- Short-term field placements in various segments of the public affairs arena: nonprofits, labor, the media, the private sector, and government entities
- A team project developed by the group of current fellows
- An independent project proposed by a social entrepreneur and funded by the fellowship program
Training and professional development
Although much can be learned from jumping into an entry-level nonprofit job, fellowship programs are known for their commitment to the professional development of individual fellows and have designed accelerated training programs as part of this commitment. Key elements of the training might include:
- Academic seminars to develop frameworks and apply theory
- In-depth research and analysis of a particular issue area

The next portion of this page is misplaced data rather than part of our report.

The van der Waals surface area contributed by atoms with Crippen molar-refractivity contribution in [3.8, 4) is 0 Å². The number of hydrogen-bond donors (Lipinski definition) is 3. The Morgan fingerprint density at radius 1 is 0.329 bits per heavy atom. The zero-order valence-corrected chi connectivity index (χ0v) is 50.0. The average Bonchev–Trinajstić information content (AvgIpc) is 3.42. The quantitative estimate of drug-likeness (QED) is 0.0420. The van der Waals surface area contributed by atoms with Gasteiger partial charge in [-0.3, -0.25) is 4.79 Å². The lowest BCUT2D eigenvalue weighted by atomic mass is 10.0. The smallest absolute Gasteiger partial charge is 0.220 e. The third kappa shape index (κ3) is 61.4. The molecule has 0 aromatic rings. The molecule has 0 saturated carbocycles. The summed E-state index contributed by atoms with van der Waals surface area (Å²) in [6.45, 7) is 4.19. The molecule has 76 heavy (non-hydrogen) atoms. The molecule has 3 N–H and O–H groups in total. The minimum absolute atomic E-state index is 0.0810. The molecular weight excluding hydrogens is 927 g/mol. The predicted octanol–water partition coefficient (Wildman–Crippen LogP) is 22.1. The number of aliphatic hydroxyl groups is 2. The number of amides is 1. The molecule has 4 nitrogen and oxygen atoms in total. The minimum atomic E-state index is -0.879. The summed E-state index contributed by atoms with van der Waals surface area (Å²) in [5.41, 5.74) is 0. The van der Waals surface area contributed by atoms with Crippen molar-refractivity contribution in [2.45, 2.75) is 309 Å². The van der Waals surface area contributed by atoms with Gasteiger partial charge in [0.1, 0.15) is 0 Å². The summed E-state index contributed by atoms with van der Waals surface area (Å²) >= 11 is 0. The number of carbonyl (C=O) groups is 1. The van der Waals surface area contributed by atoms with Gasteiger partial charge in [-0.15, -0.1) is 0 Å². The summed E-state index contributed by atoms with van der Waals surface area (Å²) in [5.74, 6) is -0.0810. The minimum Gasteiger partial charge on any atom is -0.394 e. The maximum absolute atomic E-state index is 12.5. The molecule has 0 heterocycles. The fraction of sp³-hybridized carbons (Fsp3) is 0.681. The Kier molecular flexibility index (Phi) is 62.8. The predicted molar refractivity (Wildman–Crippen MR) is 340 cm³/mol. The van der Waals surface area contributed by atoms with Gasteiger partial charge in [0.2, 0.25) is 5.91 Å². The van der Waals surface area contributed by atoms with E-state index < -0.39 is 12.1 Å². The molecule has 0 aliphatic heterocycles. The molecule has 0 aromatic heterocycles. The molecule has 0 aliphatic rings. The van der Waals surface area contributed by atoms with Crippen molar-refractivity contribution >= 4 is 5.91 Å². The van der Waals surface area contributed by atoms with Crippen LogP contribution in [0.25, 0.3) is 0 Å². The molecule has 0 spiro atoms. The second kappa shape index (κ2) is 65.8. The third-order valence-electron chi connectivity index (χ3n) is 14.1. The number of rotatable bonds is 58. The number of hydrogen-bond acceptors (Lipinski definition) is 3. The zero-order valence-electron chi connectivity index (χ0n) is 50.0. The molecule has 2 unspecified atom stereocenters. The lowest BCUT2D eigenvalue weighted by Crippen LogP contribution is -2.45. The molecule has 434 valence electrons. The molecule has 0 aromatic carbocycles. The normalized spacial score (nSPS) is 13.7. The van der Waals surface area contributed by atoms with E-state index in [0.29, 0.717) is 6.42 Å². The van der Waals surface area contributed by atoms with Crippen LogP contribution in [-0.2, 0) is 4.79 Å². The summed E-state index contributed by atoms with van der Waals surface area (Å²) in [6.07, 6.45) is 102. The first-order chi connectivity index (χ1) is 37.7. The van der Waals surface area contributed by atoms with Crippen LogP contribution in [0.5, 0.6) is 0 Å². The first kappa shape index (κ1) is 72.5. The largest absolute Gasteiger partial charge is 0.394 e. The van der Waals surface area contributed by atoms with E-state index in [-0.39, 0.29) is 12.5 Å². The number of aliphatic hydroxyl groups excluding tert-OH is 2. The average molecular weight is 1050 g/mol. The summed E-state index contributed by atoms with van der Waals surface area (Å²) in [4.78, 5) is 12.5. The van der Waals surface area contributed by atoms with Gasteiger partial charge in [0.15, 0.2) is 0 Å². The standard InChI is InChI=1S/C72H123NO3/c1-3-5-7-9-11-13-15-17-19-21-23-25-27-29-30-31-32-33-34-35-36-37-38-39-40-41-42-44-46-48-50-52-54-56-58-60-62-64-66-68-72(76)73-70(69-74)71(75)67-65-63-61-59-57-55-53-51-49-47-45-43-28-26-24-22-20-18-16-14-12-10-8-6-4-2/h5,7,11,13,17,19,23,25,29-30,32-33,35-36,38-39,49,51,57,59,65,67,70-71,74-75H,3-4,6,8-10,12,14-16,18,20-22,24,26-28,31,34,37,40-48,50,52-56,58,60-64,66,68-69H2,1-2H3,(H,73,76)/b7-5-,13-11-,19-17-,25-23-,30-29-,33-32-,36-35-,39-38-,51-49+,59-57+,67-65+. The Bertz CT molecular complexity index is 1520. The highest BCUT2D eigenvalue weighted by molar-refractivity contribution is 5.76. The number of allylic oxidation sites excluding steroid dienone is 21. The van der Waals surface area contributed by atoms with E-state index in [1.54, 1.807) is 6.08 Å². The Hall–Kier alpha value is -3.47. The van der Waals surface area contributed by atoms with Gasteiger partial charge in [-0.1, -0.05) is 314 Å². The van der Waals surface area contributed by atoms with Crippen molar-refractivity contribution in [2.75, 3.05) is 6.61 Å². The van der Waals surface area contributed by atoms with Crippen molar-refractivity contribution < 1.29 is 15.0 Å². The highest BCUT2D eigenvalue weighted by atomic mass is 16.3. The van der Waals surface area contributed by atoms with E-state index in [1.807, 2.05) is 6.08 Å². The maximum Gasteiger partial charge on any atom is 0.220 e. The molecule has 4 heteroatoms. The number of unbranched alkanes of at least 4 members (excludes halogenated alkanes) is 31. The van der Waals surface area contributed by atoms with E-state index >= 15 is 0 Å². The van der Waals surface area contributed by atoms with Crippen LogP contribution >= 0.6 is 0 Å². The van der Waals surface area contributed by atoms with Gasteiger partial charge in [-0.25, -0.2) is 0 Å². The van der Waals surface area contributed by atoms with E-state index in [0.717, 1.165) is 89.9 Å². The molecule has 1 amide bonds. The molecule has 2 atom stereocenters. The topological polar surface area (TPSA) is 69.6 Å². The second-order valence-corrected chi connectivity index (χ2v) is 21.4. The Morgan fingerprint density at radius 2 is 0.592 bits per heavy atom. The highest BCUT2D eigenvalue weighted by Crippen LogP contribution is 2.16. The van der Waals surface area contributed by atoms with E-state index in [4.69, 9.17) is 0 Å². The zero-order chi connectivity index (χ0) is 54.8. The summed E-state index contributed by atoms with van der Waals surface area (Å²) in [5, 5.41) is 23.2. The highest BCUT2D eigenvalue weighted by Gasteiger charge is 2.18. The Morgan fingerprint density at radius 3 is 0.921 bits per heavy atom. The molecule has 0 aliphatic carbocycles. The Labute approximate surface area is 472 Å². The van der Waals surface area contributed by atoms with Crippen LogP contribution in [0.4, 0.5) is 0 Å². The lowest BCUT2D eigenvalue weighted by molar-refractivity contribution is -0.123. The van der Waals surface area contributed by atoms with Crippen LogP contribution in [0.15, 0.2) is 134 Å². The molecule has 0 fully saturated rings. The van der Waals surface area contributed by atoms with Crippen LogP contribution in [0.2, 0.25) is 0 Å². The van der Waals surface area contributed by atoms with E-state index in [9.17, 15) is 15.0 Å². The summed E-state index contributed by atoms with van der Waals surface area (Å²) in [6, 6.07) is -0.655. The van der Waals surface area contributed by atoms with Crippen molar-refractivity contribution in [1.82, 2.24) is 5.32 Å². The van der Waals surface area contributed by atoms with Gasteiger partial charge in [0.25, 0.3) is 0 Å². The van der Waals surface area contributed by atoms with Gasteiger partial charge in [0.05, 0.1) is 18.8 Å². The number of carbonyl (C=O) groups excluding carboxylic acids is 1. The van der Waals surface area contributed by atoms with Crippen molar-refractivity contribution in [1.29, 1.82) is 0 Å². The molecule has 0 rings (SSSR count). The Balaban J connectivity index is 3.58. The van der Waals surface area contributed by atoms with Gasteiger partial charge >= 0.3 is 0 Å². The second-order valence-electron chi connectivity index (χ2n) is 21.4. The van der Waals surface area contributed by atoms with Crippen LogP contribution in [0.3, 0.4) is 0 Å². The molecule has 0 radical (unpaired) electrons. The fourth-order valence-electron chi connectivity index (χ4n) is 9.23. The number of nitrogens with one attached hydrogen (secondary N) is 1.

- Attendance at professional conferences and meetings
- Leadership development
- Public relations, in which current fellows are spokespersons for the program and are involved in the outreach and recruitment process for the next group of fellows
Fellowships are designed to provide access to well-established nonprofit professionals who have a real interest in the fellow's professional growth and development. Mentors often are the "movers and shakers" in the field who are typically very busy and normally very difficult to meet, especially for those who are just starting out.
This is often considered the biggest drawback of a fellowship. Although fellowship programs do provide a living allowance or stipend it is not usually comparable to the salary of a full-time job. The financial commitment varies greatly. Stipends range from $10,000 up to $25,000 for a 9-12 month program. Most post-doctorate fellowships would surpass this salary range. Other incentives are often provided to fellows such as: